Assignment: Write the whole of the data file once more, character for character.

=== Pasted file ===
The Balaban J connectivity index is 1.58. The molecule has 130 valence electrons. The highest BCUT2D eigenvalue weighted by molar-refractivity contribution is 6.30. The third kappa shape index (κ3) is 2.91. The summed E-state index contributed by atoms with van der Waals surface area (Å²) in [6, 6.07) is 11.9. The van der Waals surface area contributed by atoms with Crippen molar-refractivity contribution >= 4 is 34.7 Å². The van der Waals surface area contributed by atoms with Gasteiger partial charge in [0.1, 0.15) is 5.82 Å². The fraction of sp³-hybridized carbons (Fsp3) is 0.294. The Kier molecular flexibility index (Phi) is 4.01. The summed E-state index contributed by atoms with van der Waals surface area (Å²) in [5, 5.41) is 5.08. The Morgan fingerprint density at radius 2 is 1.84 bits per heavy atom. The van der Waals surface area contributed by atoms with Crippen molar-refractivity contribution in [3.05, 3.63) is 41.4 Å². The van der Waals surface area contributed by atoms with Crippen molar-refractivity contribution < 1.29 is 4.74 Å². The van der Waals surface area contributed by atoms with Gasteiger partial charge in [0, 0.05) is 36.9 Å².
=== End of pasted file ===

The Balaban J connectivity index is 1.58. The molecule has 130 valence electrons. The highest BCUT2D eigenvalue weighted by molar-refractivity contribution is 6.30. The third kappa shape index (κ3) is 2.91. The summed E-state index contributed by atoms with van der Waals surface area (Å²) in [6, 6.07) is 11.9. The van der Waals surface area contributed by atoms with Crippen molar-refractivity contribution >= 4 is 34.7 Å². The van der Waals surface area contributed by atoms with Gasteiger partial charge in [0.1, 0.15) is 5.82 Å². The fraction of sp³-hybridized carbons (Fsp3) is 0.294. The Kier molecular flexibility index (Phi) is 4.01. The summed E-state index contributed by atoms with van der Waals surface area (Å²) in [5, 5.41) is 5.08. The Morgan fingerprint density at radius 2 is 1.84 bits per heavy atom. The van der Waals surface area contributed by atoms with Crippen molar-refractivity contribution in [3.05, 3.63) is 41.4 Å². The van der Waals surface area contributed by atoms with Crippen molar-refractivity contribution < 1.29 is 4.74 Å². The van der Waals surface area contributed by atoms with Gasteiger partial charge in [0, 0.05) is 36.9 Å².